You may see politicians tempted to pursue that course, hoping that unscathed economy with reduced number of pensioners will result in bounce back after pandemia.
    And there may be countries who will decide to go that way, not caring if it is immoral or not.

    The danger here is, the more people are infected, the more copies of the virus are created and bigger the risk we will see mutation that is much more deadlier, infectious or resistant. And that means, wherever in the world you live, you need to push your country to limit the spread – both to prevent your country from being the place where virus mutates and to exercise pressure on other countries who would be tempted to be reckless.

  7. jrkrideau says

    4 consciousness razor
    But shouldn’t it also be that the area under the flattened curve is smaller (or in the worst case, equal) compared to the curve with the higher peak?

    I think that plot is just an illustration but there is no reason for the flatter curve to have less area under the curve under the assumption of equal number of cases. I think it is an “All else being equal” scenario.

  8. consciousness razor says

    I think that plot is just an illustration but there is no reason for the flatter curve to have less area under the curve under the assumption of equal number of cases. I think it is an “All else being equal” scenario.

    I don’t understand. Unless I’m misinterpreting what those graphs are supposed to be about, the area (i.e., the integral) represents the total number of cases accumulated over time. It should be a lower or equal number of cases for the flattened curve, not a higher number of cases.
    You can dismiss it as “just an illustration,” but it’s a bad one, because it’s illustrating that a flattening strategy will be worse for us in the long run, which is simply incorrect. The problem is that people are drawing these very narrow and not-so-tall spikes for the “non-flattened” curves, which incorrectly have a smaller area than the very wide (and still relatively tall) “flattened” ones.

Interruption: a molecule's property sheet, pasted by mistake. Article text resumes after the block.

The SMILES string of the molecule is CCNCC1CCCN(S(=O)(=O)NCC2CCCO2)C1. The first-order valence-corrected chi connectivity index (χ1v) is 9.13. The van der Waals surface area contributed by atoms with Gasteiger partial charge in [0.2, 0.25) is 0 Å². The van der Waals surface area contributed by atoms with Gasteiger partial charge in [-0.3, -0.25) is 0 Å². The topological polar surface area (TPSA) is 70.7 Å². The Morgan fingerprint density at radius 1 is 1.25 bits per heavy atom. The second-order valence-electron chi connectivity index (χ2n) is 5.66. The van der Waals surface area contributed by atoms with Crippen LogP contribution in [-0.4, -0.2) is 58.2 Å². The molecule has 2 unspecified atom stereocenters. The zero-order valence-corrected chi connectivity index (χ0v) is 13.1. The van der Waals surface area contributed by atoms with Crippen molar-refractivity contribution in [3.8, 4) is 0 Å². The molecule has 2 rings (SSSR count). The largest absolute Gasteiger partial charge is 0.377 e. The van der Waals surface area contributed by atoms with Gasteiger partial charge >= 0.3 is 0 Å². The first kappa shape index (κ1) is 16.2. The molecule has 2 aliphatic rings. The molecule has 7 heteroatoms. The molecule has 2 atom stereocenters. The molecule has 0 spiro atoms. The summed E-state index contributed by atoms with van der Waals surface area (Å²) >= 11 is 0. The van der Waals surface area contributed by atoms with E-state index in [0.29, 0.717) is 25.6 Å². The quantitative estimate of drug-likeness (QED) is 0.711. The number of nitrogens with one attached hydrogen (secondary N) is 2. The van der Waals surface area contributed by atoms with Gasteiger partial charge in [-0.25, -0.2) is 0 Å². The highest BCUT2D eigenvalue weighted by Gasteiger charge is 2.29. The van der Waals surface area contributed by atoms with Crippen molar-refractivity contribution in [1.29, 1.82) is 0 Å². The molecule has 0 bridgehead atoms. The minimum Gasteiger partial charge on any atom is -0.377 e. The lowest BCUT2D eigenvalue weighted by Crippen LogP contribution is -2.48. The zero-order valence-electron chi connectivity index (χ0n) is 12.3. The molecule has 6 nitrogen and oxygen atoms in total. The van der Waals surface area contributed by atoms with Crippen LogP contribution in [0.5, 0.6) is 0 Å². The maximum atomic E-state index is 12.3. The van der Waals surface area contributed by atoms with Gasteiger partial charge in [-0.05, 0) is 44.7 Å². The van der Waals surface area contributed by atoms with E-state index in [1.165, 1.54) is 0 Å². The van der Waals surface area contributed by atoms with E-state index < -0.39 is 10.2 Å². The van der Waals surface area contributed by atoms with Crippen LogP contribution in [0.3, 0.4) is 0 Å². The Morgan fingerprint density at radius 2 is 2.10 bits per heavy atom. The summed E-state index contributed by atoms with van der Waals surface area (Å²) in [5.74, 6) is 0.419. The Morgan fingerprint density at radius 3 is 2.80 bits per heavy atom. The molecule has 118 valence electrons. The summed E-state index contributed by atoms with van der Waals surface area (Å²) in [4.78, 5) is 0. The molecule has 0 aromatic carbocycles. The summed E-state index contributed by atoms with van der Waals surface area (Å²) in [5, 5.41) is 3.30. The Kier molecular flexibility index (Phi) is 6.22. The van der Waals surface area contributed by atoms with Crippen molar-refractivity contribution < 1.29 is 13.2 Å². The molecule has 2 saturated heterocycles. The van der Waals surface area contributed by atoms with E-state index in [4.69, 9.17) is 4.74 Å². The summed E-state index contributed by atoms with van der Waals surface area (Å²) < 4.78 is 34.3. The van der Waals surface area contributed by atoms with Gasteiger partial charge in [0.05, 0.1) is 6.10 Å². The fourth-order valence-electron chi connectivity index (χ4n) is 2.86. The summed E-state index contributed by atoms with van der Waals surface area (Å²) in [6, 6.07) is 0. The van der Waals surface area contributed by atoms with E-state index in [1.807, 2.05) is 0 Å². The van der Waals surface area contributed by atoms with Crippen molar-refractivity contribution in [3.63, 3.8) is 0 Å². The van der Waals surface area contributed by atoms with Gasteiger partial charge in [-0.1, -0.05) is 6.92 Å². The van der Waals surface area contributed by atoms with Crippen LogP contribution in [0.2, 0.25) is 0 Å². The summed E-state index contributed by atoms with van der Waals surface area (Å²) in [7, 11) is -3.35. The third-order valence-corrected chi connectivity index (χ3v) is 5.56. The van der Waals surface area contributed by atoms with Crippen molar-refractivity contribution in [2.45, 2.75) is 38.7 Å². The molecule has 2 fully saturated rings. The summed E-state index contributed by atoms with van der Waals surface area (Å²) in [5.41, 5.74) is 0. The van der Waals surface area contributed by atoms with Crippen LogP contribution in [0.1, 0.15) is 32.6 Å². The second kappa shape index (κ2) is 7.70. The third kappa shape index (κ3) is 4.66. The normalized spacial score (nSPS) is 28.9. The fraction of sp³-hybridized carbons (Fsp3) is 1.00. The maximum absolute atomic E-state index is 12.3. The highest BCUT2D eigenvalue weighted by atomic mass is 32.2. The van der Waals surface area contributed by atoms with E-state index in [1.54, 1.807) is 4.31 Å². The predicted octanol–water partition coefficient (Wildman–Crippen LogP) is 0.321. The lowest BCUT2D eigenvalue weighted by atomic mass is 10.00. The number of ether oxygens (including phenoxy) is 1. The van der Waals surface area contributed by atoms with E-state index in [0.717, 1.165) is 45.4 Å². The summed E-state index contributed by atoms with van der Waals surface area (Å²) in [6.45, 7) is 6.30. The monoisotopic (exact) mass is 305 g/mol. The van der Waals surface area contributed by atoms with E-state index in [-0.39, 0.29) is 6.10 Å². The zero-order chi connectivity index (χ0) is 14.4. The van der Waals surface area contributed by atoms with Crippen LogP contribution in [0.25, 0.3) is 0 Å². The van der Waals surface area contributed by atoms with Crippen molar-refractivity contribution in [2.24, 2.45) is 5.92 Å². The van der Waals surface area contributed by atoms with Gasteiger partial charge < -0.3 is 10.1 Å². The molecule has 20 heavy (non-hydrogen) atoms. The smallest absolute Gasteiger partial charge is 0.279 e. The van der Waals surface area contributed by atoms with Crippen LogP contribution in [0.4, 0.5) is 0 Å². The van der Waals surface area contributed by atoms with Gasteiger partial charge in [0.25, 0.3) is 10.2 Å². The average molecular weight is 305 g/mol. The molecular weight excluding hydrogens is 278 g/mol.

You could choose to scale the graphs in different ways (for the purposes of displaying the information on TV, for an image online, etc.) and you could come up with different projections about how successful flattening might be, but in no case should it be worse than not flattening.

  9. xohjoh2n says


    I just don’t understand what the hell they thought they were trying to achieve…

  10. says

    The ‘curve flattening” is about protecting the health system from severe overload. Therefore, more patients that need acute care will receive it and have a significantly lower chance of dying. Not a bad outcome.

  11. microraptor says

    @12: It’s just Trump employing the only two means of succeeding at something he knows- offering money (that he almost certainly has no intention of actually giving) and cheating.

  12. Marissa van Eck says

    It’s like this administration has been carefully planning to do the exact worst thing at the exact worst time to produce the exact worst possible outcome. Hanlon’s Razor has lost its edge; this level of incompetence is itself malicious.

    I don’t know what I was expecting for 2020, but it wasn’t this. I’m a pharmacy technician and will likely be indirectly responsible for infecting and killing many elderly customers, as I will likely get the virus and recover quickly, but have to work because 1) there is no plan for closure and 2) like all poor Americans, I very literally cannot afford not to work.

    When this all clears out, I hope like hell the US will realize that we need universal healthcare as a matter of cost savings and national security. And I hope every single Republican politician dies of the virus and wakes up in Hell to the sensation of a double lungful of exudate boiling off…

  13. brightmoon says

    I’m a Christian I just never thought the Antichrist ( Trump) would be stupid .! Yeah that’s what I call him!

  14. Czech American says

    xohjoh2n @12

    The right wing in the US want to go back to the 1950’s, a perceived period of US economic success. What success there was happened because the US was relatively untouched by WW2 compared to the rest of the world, or at least the other big economies of the time.